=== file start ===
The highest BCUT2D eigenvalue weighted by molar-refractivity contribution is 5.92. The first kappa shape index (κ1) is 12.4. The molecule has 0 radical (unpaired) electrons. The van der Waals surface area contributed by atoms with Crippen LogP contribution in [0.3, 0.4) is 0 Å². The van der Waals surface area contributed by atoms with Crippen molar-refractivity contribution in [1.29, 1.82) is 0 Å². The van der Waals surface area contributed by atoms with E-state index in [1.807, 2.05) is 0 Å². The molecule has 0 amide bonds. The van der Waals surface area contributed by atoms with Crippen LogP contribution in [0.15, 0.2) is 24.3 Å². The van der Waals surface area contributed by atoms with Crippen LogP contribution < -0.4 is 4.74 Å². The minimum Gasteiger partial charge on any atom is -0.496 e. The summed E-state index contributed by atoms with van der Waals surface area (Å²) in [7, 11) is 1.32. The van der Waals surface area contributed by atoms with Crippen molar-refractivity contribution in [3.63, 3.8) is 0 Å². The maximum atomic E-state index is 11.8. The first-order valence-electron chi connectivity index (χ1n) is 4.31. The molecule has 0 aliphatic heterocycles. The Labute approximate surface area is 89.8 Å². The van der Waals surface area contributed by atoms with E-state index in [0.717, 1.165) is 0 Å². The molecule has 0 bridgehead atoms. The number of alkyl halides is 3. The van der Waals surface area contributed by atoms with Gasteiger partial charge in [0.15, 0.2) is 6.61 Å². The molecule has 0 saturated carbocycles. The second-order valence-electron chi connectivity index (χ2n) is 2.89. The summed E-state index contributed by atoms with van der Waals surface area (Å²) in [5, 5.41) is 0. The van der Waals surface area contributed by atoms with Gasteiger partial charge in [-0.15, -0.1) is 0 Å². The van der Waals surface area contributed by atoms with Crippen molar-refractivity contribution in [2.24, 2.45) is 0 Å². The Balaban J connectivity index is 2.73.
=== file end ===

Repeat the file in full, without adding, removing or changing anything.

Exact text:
The highest BCUT2D eigenvalue weighted by molar-refractivity contribution is 5.92. The first kappa shape index (κ1) is 12.4. The molecule has 0 radical (unpaired) electrons. The van der Waals surface area contributed by atoms with Crippen LogP contribution in [0.3, 0.4) is 0 Å². The van der Waals surface area contributed by atoms with Crippen molar-refractivity contribution in [1.29, 1.82) is 0 Å². The van der Waals surface area contributed by atoms with E-state index in [1.807, 2.05) is 0 Å². The molecule has 0 amide bonds. The van der Waals surface area contributed by atoms with Crippen LogP contribution in [0.15, 0.2) is 24.3 Å². The van der Waals surface area contributed by atoms with Crippen LogP contribution < -0.4 is 4.74 Å². The minimum Gasteiger partial charge on any atom is -0.496 e. The summed E-state index contributed by atoms with van der Waals surface area (Å²) in [7, 11) is 1.32. The van der Waals surface area contributed by atoms with Crippen molar-refractivity contribution in [3.63, 3.8) is 0 Å². The maximum atomic E-state index is 11.8. The first-order valence-electron chi connectivity index (χ1n) is 4.31. The molecule has 0 aliphatic heterocycles. The Labute approximate surface area is 89.8 Å². The van der Waals surface area contributed by atoms with E-state index in [0.717, 1.165) is 0 Å². The molecule has 0 bridgehead atoms. The number of alkyl halides is 3. The van der Waals surface area contributed by atoms with Gasteiger partial charge in [0.15, 0.2) is 6.61 Å². The molecule has 0 saturated carbocycles. The second-order valence-electron chi connectivity index (χ2n) is 2.89. The summed E-state index contributed by atoms with van der Waals surface area (Å²) in [5, 5.41) is 0. The van der Waals surface area contributed by atoms with Gasteiger partial charge in [-0.15, -0.1) is 0 Å². The van der Waals surface area contributed by atoms with Crippen molar-refractivity contribution in [2.24, 2.45) is 0 Å². The Balaban J connectivity index is 2.73.